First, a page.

Talk about serendipity, or at the least, good timing. Yesterday I wrote on the issue of contractors and cost effectiveness.
Today the Washington Post's Walter Pincus has this article "Pentagon Sees Big Savings In Replacing Contractors With Federal Employees."
The Defense Department estimates it will save an average of $44,000 a year for every contractor it replaces with full-time federal personnel to perform critical defense jobs, according to the House-Senate conference report on the fiscal 2010 defense appropriation bill.
Now that is an interesting number. But in fairness to all parties, both public and private, one hopes that there is more detail forthcoming on the methodology used to come up with that number.
All that the report Pincus mentions says (down in the part where the one hour general debate begins) is this:
Civilian Workforce and In-Sourcing: The bill supports increased funding for DoD civilian personnel to in-source workload. The Department estimates that every position converted from contract to federal civilian saves on average $44,000 per year. Additionally, the bill includes general provisions to suspend further conversions by the Department of Defense from government functions to contractors.
Spencer Ackerman offer this useful analysis of the Pincus article
One should also remember the DoD estimate is not saying there is a cost saving when every private contractor is replaced. It is saying "critical defense jobs." While that presumably does not mean people doing laundry or preparing meals it still leaves a wide range of jobs, and not just those doing private security.
There are some other interesting provisions of the bill that Pincus does not mention. Consider just one example, Sec. 8016, which indicates a certain cautiousness about outsourcing yet more military functions to the private sector. It says:
Sec. 8016. (a) None of the funds appropriated by this Act shall be available to convert to contractor performance an activity or function of the Department of Defense that, on or after the date of the enactment of this Act, is performed by more than 10 Department of Defense civilian employees unless--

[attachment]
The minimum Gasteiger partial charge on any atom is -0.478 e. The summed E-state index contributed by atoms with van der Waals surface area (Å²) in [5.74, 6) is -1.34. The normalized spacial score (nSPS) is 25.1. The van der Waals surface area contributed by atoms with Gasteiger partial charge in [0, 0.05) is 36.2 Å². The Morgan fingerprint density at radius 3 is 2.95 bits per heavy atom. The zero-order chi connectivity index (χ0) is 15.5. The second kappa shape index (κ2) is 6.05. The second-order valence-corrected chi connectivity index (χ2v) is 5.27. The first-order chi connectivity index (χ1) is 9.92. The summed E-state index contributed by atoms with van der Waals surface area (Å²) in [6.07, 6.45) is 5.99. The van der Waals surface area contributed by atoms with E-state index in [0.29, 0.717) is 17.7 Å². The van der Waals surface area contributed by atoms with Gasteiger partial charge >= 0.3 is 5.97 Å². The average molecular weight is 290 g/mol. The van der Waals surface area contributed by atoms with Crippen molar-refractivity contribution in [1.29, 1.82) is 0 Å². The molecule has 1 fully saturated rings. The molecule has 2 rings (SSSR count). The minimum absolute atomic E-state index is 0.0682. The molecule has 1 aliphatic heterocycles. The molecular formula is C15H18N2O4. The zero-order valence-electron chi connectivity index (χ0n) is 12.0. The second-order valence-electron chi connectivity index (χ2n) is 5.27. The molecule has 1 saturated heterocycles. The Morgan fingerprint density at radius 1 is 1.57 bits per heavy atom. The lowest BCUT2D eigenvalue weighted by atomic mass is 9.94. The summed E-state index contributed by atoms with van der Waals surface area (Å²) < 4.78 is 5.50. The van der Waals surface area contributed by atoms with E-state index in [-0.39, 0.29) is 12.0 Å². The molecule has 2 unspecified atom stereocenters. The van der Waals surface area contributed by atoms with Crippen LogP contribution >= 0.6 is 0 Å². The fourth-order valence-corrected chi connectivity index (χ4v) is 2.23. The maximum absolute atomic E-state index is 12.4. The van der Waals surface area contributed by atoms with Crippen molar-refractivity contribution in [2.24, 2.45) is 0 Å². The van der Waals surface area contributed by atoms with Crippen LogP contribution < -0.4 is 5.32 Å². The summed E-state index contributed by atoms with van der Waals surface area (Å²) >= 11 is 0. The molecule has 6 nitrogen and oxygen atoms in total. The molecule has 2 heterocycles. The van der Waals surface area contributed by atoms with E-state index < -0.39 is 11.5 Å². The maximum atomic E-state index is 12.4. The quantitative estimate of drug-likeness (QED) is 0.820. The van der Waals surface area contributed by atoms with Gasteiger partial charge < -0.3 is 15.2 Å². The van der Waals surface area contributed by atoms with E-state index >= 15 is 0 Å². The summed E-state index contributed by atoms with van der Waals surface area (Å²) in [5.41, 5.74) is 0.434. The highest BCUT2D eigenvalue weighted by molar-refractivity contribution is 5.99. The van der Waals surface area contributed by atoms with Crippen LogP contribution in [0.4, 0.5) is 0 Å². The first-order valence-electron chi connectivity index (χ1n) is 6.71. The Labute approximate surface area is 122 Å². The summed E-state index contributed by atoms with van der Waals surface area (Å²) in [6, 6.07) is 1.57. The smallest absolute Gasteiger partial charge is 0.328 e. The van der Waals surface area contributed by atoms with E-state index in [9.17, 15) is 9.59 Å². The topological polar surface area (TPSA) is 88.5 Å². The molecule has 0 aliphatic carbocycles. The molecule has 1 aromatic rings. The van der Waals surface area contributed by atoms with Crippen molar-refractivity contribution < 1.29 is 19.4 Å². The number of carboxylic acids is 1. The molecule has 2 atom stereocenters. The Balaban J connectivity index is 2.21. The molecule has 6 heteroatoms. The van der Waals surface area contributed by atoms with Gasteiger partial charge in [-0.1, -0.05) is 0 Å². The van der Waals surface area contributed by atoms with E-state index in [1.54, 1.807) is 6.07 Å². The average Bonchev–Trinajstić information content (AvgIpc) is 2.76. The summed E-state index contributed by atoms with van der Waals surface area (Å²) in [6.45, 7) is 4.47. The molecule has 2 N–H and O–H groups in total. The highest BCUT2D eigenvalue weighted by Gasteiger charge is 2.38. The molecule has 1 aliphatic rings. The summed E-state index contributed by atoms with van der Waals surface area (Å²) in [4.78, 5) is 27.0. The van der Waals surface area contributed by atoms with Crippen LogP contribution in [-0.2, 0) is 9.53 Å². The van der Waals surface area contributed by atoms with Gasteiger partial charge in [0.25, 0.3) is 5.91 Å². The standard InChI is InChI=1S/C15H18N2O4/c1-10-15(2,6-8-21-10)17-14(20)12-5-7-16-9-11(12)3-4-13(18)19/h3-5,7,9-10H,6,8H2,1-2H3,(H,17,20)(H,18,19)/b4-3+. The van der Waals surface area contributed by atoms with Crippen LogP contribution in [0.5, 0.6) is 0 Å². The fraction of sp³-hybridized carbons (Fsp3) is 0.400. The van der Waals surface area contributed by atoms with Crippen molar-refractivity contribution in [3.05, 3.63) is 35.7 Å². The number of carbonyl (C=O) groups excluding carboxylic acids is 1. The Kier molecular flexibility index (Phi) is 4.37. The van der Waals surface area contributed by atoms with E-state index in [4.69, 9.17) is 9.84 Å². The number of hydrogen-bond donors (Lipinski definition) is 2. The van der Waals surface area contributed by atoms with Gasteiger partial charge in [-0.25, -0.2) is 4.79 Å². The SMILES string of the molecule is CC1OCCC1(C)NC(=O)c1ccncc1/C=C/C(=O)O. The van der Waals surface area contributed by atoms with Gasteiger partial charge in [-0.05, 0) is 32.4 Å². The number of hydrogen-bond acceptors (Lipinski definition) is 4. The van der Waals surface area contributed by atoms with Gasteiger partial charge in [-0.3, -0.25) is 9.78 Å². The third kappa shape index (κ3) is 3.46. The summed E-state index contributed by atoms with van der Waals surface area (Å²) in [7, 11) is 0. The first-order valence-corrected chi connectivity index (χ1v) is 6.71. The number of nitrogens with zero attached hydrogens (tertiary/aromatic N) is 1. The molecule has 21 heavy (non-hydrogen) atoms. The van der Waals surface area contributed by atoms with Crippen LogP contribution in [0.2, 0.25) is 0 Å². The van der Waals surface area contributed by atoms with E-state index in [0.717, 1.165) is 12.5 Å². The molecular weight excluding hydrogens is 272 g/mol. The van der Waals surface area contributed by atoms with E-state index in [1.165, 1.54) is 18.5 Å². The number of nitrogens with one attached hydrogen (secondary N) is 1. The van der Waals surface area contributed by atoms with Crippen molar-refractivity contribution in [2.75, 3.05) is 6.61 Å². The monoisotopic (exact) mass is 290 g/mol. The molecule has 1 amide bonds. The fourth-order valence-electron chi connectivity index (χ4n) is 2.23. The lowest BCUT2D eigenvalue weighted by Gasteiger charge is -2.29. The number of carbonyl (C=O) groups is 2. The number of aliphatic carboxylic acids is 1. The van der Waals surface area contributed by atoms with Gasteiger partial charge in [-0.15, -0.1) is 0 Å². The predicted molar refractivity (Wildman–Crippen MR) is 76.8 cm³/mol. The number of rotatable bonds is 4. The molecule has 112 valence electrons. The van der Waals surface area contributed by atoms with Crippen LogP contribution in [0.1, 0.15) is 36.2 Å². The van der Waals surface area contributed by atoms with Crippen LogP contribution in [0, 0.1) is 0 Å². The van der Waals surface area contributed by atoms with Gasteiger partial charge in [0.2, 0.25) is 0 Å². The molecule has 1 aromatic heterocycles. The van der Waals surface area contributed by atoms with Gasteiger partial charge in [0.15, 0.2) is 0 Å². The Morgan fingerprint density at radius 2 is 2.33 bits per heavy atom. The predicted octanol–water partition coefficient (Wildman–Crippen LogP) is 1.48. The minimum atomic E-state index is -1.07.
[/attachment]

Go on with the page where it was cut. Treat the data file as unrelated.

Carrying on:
(1) the conversion is based on the result of a public-private competition that includes a most efficient and cost effective organization plan developed by such activity or function;
(2) the Competitive Sourcing Official determines that, over all performance periods stated in the solicitation of offers for performance of the activity or function, the cost of performance of the activity or function by a contractor would be less costly to the Department of Defense by an amount that equals or exceeds the lesser of--
(A) 10 percent of the most efficient organization's personnel-related costs for performance of that activity or function by Federal employees; or
(B) $10,000,000; and
(3) the contractor does not receive an advantage for a proposal that would reduce costs for the Department of Defense by--
(A) not making an employer-sponsored health insurance plan available to the workers who are to be employed in the performance of that activity or function under the contract; or
(B) offering to such workers an employer-sponsored health benefits plan that requires the employer to contribute less towards the premium or subscription share than the amount that is paid by the Department of Defense for health benefits for civilian employees under chapter 89 of title 5, United States Code.
(b)(1) The Department of Defense, without regard to subsection (a) of this section or subsection (a), (b), or (c) of section 2461 of title 10, United States Code, and notwithstanding any administrative regulation, requirement, or policy to the contrary shall have full authority to enter into a contract for the performance of any commercial or industrial type function of the Department of Defense that--
(A) is included on the procurement list established pursuant to section 2 of the Javits-Wagner-O'Day Act (41 U.S.C. 47);
(B) is planned to be converted to performance by a qualified nonprofit agency for the blind or by a qualified nonprofit agency for other severely handicapped individuals in accordance with that Act; or
(C) is planned to be converted to performance by a qualified firm under at least 51 percent ownership by an Indian tribe, as defined in section 4(e) of the Indian Self-Determination and Education Assistance Act (25 U.S.C. 450b(e)), or a Native Hawaiian Organization, as defined in section 8(a)(15) of the Small Business Act (15 U.S.C. 637(a)(15)).
(2) This section shall not apply to depot contracts or contracts for depot maintenance as provided in sections 2469 and 2474 of title 10, United States Code.
(c) The conversion of any activity or function of the Department of Defense under the authority provided by this section shall be credited toward any competitive or outsourcing goal, target, or measurement that may be established by statute, regulation, or policy and is deemed to be awarded under the authority of, and in compliance with, subsection (h) of section 2304 of title 10, United States Code, for the competition or outsourcing of commercial activities.
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